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European leaders battle apathy in parliament vote
Tue, May 26 14:13 PM BST
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By Timothy Heritage

BRUSSELS (Reuters) - European Union leaders are fighting a rearguard action to prevent a low turnout at a European Parliament election that could favour extremists and raise questions about the assembly's legitimacy.

An opinion poll last month suggested only 34 percent of the more than 375 million eligible voters were likely to take part in the election on June 4-7 and few understood the issues.

Since then, European politicians have been trying to explain what is at stake in campaign rallies, on television and radio, and in webcasts and blogs.

The parliament's president, Hans-Gert Poettering, sent members of the assembly (MEPs) out to campaign this month with a rallying cry: "Together we have achieved much and we must now again seek the confidence of the electorates."

His message focused on the simple need to explain why the EU and the European Parliament are important, as did European Commission President Jose Manuel Barroso's appeal to voters.

"Your vote matters. Because your choice will help shape the European Union's course of action for the next five years," he said in a video message on his website.

(http://ec.europa.eu/commission_barroso/president/multimedia/vlog/index_en.htm)

But everything points to a low turnout which could favour non-mainstream parties and further shake confidence in the EU, which represents nearly 500 million people in 27 countries.

"I've never seen such efforts to get people to the polls but it's hard to say what effect it will have," Roland Freudenstein, director of the European Policy Centre in Brussels, said.

Luc Couturier, a 55-year-old French businessman, merely shrugged his shoulders when asked whether he would vote.

"What difference will it make if I don't vote? Nothing much is going to change whether I vote or not," he said.

REASONS FOR APATHY

The parliament has important roles in shaping European legislation, approving the EU's budget and exercising democratic control over EU institutions.

But there are many reasons why turnout has sunk from 62 percent at the first European Parliament election in 1979 to a record low of 45.5 percent at the last election in 2004.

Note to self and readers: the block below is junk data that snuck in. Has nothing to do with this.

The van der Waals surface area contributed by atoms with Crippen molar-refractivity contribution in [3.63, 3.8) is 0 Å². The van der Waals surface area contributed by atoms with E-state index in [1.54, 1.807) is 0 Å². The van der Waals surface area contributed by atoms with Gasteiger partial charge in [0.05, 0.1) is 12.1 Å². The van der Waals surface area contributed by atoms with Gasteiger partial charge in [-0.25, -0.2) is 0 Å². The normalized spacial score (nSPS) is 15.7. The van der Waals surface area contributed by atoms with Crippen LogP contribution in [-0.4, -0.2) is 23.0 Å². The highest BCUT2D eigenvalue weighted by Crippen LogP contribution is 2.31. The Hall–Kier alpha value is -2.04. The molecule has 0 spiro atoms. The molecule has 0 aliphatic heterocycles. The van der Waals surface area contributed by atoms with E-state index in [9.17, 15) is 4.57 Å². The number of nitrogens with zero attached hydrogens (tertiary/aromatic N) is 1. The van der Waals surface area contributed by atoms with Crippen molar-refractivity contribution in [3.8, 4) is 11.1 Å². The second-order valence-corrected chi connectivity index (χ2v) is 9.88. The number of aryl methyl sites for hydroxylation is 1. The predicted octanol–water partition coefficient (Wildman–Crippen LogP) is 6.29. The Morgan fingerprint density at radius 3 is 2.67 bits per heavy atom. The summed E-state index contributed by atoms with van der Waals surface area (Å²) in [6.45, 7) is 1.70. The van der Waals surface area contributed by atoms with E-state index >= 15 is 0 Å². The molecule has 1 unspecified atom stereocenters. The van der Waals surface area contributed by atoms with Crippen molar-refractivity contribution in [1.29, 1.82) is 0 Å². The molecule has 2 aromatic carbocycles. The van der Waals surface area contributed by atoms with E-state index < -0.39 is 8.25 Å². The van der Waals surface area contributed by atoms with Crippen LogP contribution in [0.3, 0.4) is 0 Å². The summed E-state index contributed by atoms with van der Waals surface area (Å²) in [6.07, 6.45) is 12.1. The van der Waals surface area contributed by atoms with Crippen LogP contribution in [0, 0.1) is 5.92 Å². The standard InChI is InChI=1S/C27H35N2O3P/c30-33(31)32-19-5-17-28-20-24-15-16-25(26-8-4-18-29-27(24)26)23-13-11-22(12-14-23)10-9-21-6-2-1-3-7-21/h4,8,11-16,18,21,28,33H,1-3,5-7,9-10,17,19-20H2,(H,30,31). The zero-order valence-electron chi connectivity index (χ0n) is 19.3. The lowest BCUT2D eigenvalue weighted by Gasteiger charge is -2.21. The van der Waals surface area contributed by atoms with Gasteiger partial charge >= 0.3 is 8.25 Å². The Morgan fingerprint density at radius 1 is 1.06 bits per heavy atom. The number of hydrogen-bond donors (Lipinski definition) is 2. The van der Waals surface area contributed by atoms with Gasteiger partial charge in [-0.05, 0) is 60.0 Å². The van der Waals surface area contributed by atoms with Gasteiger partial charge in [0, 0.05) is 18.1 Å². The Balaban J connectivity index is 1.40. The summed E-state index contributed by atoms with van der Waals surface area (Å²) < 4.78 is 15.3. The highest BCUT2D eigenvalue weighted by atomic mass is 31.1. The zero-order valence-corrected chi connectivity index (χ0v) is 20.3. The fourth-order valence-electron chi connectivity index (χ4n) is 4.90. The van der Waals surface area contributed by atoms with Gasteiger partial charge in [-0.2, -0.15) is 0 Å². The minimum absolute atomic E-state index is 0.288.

Many voters feel no direct impact on their daily lives from an assembly that works in Brussels and the French city of Strasbourg, even though it has a role in shaping laws on matters ranging from the environment to mobile phone roaming charges.

The parliament is also involved in passing laws to help combat the global economic crisis, but the EU's response to the downturn has been widely criticised.

"The economic crisis is one element in pushing people to stay at home," said Thomas Klau of the European Council of Foreign Relations. "People have noticed the EU as a whole has not been very dynamic in the way it's responded to the crisis."

Few voters understand the EU system under which parliament shares power with the Council of Ministers (EU leaders) and the executive Commission, does not directly elect an EU president or government and lacks traditional government-opposition rivalry.

MEPs find it hard to get their message across because there are few pan-European media or political parties, and national parties have little interest in European elections.

The vote is also complicated by the fact that many of the candidates for the 736 seats are little known and campaign on local issues. Further complicating matters, the assembly's powers will change if the EU's Lisbon reform treaty is approved.

NON-MAINSTREAM PARTIES

Most analysts say a low turnout would favour non-mainstream parties including nationalists and forces hostile to the EU such as the British National Party and the UK Independence Party.

Some governments could suffer a blow. British Prime Minister Gordon Brown, facing an uproar over national parliamentarians' expenses, could come under more pressure for policy or personnel changes, or even to quit, if his Labour Party performs badly.

But extreme voices are not expected to drown out mainstream parties in the next parliament and they are unlikely to be able to shape legislation or prevent vital laws being passed.

"People say the European Parliament doesn't matter so use their vote where they wouldn't normally, outside mainstream politics, but I don't think there'll be a drastic change," said Hugo Brady of the Centre for European Reform in London.

Centrist groups -- the centre-right European People's Party and European Democrats, and the Party of European Socialists -- are widely expected to remain the main forces.

A low turnout could prompt questions about the legitimacy of the parliament and might be portrayed as a vote of no confidence in the EU. But analysts say low turnouts in U.S. elections do not undermine a president's legitimacy and cite opinion polls that show Europeans still have faith in the EU.

"People believe the European Union is a good thing and that voting is an effective instrument for influencing integration, but there is still a lamentably low intention to vote. We just have to live with that," Freudenstein said.


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